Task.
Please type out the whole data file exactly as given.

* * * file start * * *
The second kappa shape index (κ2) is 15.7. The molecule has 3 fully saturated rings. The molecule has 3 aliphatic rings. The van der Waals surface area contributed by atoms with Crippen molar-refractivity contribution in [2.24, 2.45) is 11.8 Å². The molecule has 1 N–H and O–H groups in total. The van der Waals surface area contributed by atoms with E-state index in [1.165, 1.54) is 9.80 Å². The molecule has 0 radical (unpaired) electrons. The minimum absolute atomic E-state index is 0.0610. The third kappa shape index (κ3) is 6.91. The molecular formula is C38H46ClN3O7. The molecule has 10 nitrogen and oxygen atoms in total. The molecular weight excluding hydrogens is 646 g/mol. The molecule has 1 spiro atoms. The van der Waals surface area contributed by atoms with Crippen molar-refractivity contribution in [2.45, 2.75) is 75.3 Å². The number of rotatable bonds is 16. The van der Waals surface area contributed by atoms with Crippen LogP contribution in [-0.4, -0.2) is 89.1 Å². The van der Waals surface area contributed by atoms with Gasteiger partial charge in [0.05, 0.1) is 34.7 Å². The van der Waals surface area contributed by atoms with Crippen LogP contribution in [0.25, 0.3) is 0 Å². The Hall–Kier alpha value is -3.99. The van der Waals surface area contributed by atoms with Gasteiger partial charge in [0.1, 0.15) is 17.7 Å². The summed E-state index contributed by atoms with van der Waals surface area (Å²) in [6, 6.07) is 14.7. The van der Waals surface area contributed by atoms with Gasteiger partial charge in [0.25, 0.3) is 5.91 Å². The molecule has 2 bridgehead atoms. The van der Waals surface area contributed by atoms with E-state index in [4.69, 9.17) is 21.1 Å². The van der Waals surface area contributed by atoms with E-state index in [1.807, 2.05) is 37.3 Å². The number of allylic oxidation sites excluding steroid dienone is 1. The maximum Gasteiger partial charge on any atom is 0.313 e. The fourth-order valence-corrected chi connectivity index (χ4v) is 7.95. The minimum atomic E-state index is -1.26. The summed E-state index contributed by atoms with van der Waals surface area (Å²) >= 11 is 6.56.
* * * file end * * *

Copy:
The second kappa shape index (κ2) is 15.7. The molecule has 3 fully saturated rings. The molecule has 3 aliphatic rings. The van der Waals surface area contributed by atoms with Crippen molar-refractivity contribution in [2.24, 2.45) is 11.8 Å². The molecule has 1 N–H and O–H groups in total. The van der Waals surface area contributed by atoms with E-state index in [1.165, 1.54) is 9.80 Å². The molecule has 0 radical (unpaired) electrons. The minimum absolute atomic E-state index is 0.0610. The third kappa shape index (κ3) is 6.91. The molecular formula is C38H46ClN3O7. The molecule has 10 nitrogen and oxygen atoms in total. The molecular weight excluding hydrogens is 646 g/mol. The molecule has 1 spiro atoms. The van der Waals surface area contributed by atoms with Crippen molar-refractivity contribution in [2.45, 2.75) is 75.3 Å². The number of rotatable bonds is 16. The van der Waals surface area contributed by atoms with Crippen LogP contribution in [-0.4, -0.2) is 89.1 Å². The van der Waals surface area contributed by atoms with Gasteiger partial charge in [0.05, 0.1) is 34.7 Å². The van der Waals surface area contributed by atoms with Crippen LogP contribution in [0.25, 0.3) is 0 Å². The Hall–Kier alpha value is -3.99. The van der Waals surface area contributed by atoms with Gasteiger partial charge in [0.1, 0.15) is 17.7 Å². The summed E-state index contributed by atoms with van der Waals surface area (Å²) in [6, 6.07) is 14.7. The van der Waals surface area contributed by atoms with Gasteiger partial charge in [0.25, 0.3) is 5.91 Å². The molecule has 2 bridgehead atoms. The van der Waals surface area contributed by atoms with E-state index in [4.69, 9.17) is 21.1 Å². The van der Waals surface area contributed by atoms with E-state index in [1.807, 2.05) is 37.3 Å². The number of allylic oxidation sites excluding steroid dienone is 1. The maximum Gasteiger partial charge on any atom is 0.313 e. The fourth-order valence-corrected chi connectivity index (χ4v) is 7.95. The minimum atomic E-state index is -1.26. The summed E-state index contributed by atoms with van der Waals surface area (Å²) >= 11 is 6.56.